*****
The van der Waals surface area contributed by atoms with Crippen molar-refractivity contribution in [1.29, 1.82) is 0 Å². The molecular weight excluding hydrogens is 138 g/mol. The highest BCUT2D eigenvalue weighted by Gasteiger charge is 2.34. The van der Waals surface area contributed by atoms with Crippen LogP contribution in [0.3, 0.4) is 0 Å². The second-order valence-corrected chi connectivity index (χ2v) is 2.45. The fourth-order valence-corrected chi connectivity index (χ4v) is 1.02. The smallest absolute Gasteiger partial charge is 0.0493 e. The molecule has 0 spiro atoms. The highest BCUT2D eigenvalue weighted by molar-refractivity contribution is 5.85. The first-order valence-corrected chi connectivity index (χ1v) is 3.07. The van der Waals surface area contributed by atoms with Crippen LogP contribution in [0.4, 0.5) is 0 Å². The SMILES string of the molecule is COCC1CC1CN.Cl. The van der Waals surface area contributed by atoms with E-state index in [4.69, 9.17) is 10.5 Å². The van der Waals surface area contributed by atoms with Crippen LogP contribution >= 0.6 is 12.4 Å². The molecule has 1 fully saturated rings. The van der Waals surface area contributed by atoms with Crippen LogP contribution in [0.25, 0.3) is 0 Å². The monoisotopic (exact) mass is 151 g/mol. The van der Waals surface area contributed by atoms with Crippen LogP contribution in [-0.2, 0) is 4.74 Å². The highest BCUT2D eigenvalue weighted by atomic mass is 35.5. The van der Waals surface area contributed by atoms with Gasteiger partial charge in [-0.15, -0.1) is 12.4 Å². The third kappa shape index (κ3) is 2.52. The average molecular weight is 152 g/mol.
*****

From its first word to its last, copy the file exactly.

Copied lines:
The van der Waals surface area contributed by atoms with Crippen molar-refractivity contribution in [1.29, 1.82) is 0 Å². The molecular weight excluding hydrogens is 138 g/mol. The highest BCUT2D eigenvalue weighted by Gasteiger charge is 2.34. The van der Waals surface area contributed by atoms with Crippen LogP contribution in [0.3, 0.4) is 0 Å². The second-order valence-corrected chi connectivity index (χ2v) is 2.45. The fourth-order valence-corrected chi connectivity index (χ4v) is 1.02. The smallest absolute Gasteiger partial charge is 0.0493 e. The molecule has 0 spiro atoms. The highest BCUT2D eigenvalue weighted by molar-refractivity contribution is 5.85. The first-order valence-corrected chi connectivity index (χ1v) is 3.07. The van der Waals surface area contributed by atoms with Crippen LogP contribution in [0.4, 0.5) is 0 Å². The SMILES string of the molecule is COCC1CC1CN.Cl. The van der Waals surface area contributed by atoms with E-state index in [4.69, 9.17) is 10.5 Å². The van der Waals surface area contributed by atoms with Crippen LogP contribution >= 0.6 is 12.4 Å². The molecule has 1 fully saturated rings. The van der Waals surface area contributed by atoms with Crippen LogP contribution in [0.25, 0.3) is 0 Å². The monoisotopic (exact) mass is 151 g/mol. The van der Waals surface area contributed by atoms with Crippen LogP contribution in [-0.2, 0) is 4.74 Å². The highest BCUT2D eigenvalue weighted by atomic mass is 35.5. The van der Waals surface area contributed by atoms with Gasteiger partial charge in [-0.15, -0.1) is 12.4 Å². The third kappa shape index (κ3) is 2.52. The average molecular weight is 152 g/mol.